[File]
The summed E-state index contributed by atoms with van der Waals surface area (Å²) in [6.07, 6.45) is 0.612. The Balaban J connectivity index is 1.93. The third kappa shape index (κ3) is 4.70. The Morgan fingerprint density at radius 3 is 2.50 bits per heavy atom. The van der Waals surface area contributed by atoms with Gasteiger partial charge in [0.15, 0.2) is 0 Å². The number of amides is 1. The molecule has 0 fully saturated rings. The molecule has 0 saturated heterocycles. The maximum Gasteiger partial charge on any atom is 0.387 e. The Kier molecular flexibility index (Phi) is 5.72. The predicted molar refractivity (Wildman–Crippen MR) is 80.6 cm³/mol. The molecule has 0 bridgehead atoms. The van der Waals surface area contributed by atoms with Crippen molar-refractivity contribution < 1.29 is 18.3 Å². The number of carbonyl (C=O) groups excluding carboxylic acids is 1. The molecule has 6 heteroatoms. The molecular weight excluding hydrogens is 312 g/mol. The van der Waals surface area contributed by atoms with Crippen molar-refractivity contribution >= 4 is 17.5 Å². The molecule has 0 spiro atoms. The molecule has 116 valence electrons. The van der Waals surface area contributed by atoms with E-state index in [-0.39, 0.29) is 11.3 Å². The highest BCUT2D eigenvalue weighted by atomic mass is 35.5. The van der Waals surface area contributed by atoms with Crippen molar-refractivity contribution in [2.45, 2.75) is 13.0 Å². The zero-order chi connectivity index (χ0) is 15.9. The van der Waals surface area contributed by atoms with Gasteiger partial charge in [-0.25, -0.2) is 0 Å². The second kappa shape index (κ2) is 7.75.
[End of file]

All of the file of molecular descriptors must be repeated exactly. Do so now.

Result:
The summed E-state index contributed by atoms with van der Waals surface area (Å²) in [6.07, 6.45) is 0.612. The Balaban J connectivity index is 1.93. The third kappa shape index (κ3) is 4.70. The Morgan fingerprint density at radius 3 is 2.50 bits per heavy atom. The van der Waals surface area contributed by atoms with Gasteiger partial charge in [0.15, 0.2) is 0 Å². The number of amides is 1. The molecule has 0 fully saturated rings. The molecule has 0 saturated heterocycles. The maximum Gasteiger partial charge on any atom is 0.387 e. The Kier molecular flexibility index (Phi) is 5.72. The predicted molar refractivity (Wildman–Crippen MR) is 80.6 cm³/mol. The molecule has 0 bridgehead atoms. The van der Waals surface area contributed by atoms with Crippen molar-refractivity contribution < 1.29 is 18.3 Å². The number of carbonyl (C=O) groups excluding carboxylic acids is 1. The molecule has 6 heteroatoms. The molecular weight excluding hydrogens is 312 g/mol. The van der Waals surface area contributed by atoms with Crippen molar-refractivity contribution >= 4 is 17.5 Å². The molecule has 0 spiro atoms. The molecule has 116 valence electrons. The van der Waals surface area contributed by atoms with E-state index in [-0.39, 0.29) is 11.3 Å². The highest BCUT2D eigenvalue weighted by atomic mass is 35.5. The van der Waals surface area contributed by atoms with Crippen molar-refractivity contribution in [2.45, 2.75) is 13.0 Å². The zero-order chi connectivity index (χ0) is 15.9. The van der Waals surface area contributed by atoms with Gasteiger partial charge in [-0.25, -0.2) is 0 Å². The second kappa shape index (κ2) is 7.75.